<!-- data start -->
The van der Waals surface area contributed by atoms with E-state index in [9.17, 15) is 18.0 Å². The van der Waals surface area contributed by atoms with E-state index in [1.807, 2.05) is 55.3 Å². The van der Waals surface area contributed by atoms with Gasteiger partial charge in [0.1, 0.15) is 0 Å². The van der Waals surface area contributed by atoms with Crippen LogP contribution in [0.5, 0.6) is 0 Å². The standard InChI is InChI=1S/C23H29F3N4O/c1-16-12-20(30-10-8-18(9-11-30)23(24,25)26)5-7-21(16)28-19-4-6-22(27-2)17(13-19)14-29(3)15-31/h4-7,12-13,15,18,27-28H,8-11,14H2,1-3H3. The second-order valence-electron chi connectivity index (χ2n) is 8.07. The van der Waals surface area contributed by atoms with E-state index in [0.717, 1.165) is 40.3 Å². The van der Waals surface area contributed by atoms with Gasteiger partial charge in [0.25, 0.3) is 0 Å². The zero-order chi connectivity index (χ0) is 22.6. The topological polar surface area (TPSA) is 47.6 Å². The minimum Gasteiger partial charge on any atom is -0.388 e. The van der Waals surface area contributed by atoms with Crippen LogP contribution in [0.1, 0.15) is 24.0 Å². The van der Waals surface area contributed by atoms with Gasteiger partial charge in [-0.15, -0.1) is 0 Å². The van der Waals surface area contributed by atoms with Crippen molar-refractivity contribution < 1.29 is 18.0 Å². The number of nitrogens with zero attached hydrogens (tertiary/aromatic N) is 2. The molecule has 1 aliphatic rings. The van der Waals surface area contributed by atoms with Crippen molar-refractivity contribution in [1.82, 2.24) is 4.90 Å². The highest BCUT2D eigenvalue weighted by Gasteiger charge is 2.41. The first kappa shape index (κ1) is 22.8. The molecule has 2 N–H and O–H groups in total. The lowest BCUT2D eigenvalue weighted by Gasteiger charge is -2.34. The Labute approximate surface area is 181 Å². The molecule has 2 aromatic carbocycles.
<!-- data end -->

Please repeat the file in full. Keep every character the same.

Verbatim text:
The van der Waals surface area contributed by atoms with E-state index in [9.17, 15) is 18.0 Å². The van der Waals surface area contributed by atoms with E-state index in [1.807, 2.05) is 55.3 Å². The van der Waals surface area contributed by atoms with Gasteiger partial charge in [0.1, 0.15) is 0 Å². The van der Waals surface area contributed by atoms with Crippen LogP contribution in [0.5, 0.6) is 0 Å². The standard InChI is InChI=1S/C23H29F3N4O/c1-16-12-20(30-10-8-18(9-11-30)23(24,25)26)5-7-21(16)28-19-4-6-22(27-2)17(13-19)14-29(3)15-31/h4-7,12-13,15,18,27-28H,8-11,14H2,1-3H3. The second-order valence-electron chi connectivity index (χ2n) is 8.07. The van der Waals surface area contributed by atoms with E-state index in [0.717, 1.165) is 40.3 Å². The van der Waals surface area contributed by atoms with Gasteiger partial charge in [0.25, 0.3) is 0 Å². The zero-order chi connectivity index (χ0) is 22.6. The topological polar surface area (TPSA) is 47.6 Å². The minimum Gasteiger partial charge on any atom is -0.388 e. The van der Waals surface area contributed by atoms with Crippen LogP contribution in [0.1, 0.15) is 24.0 Å². The van der Waals surface area contributed by atoms with Gasteiger partial charge in [-0.15, -0.1) is 0 Å². The van der Waals surface area contributed by atoms with Crippen molar-refractivity contribution < 1.29 is 18.0 Å². The number of nitrogens with zero attached hydrogens (tertiary/aromatic N) is 2. The molecule has 1 aliphatic rings. The van der Waals surface area contributed by atoms with Crippen molar-refractivity contribution in [1.82, 2.24) is 4.90 Å². The highest BCUT2D eigenvalue weighted by Gasteiger charge is 2.41. The first kappa shape index (κ1) is 22.8. The molecule has 2 N–H and O–H groups in total. The lowest BCUT2D eigenvalue weighted by Gasteiger charge is -2.34. The Labute approximate surface area is 181 Å². The molecule has 2 aromatic carbocycles.